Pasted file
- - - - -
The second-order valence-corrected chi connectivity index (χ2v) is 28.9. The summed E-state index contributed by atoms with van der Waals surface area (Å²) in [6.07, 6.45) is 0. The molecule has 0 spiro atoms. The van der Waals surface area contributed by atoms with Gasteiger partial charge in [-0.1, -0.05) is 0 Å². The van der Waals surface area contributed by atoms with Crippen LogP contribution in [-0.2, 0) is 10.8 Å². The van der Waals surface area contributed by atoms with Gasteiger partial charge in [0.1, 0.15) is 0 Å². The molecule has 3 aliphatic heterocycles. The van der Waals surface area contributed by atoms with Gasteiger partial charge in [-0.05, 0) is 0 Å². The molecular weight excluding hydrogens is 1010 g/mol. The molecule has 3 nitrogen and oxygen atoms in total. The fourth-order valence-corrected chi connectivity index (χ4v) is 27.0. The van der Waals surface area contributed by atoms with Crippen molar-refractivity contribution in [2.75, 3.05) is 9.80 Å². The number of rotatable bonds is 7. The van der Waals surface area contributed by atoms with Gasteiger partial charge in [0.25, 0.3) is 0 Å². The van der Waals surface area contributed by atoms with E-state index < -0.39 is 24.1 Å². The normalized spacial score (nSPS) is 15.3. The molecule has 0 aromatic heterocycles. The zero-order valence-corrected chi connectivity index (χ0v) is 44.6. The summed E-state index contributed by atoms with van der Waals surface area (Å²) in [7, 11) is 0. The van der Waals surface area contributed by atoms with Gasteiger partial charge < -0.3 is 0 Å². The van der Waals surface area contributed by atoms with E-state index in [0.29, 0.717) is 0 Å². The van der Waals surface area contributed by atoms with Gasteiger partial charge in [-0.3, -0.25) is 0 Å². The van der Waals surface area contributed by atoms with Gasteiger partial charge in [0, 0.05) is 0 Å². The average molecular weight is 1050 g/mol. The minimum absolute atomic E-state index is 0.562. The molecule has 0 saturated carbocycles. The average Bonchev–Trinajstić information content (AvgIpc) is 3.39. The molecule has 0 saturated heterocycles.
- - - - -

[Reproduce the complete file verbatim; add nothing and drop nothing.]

The second-order valence-corrected chi connectivity index (χ2v) is 28.9. The summed E-state index contributed by atoms with van der Waals surface area (Å²) in [6.07, 6.45) is 0. The molecule has 0 spiro atoms. The van der Waals surface area contributed by atoms with Gasteiger partial charge in [-0.1, -0.05) is 0 Å². The van der Waals surface area contributed by atoms with Crippen LogP contribution in [-0.2, 0) is 10.8 Å². The van der Waals surface area contributed by atoms with Gasteiger partial charge in [0.1, 0.15) is 0 Å². The molecule has 3 aliphatic heterocycles. The van der Waals surface area contributed by atoms with Gasteiger partial charge in [-0.05, 0) is 0 Å². The molecular weight excluding hydrogens is 1010 g/mol. The molecule has 3 nitrogen and oxygen atoms in total. The fourth-order valence-corrected chi connectivity index (χ4v) is 27.0. The van der Waals surface area contributed by atoms with Crippen molar-refractivity contribution in [2.75, 3.05) is 9.80 Å². The number of rotatable bonds is 7. The van der Waals surface area contributed by atoms with Gasteiger partial charge in [0.25, 0.3) is 0 Å². The van der Waals surface area contributed by atoms with E-state index < -0.39 is 24.1 Å². The normalized spacial score (nSPS) is 15.3. The molecule has 0 aromatic heterocycles. The zero-order valence-corrected chi connectivity index (χ0v) is 44.6. The summed E-state index contributed by atoms with van der Waals surface area (Å²) in [7, 11) is 0. The van der Waals surface area contributed by atoms with Gasteiger partial charge < -0.3 is 0 Å². The van der Waals surface area contributed by atoms with E-state index in [0.29, 0.717) is 0 Å². The van der Waals surface area contributed by atoms with Gasteiger partial charge in [-0.3, -0.25) is 0 Å². The van der Waals surface area contributed by atoms with Gasteiger partial charge in [0, 0.05) is 0 Å². The average molecular weight is 1050 g/mol. The minimum absolute atomic E-state index is 0.562. The molecule has 0 saturated carbocycles. The average Bonchev–Trinajstić information content (AvgIpc) is 3.39. The molecule has 0 saturated heterocycles.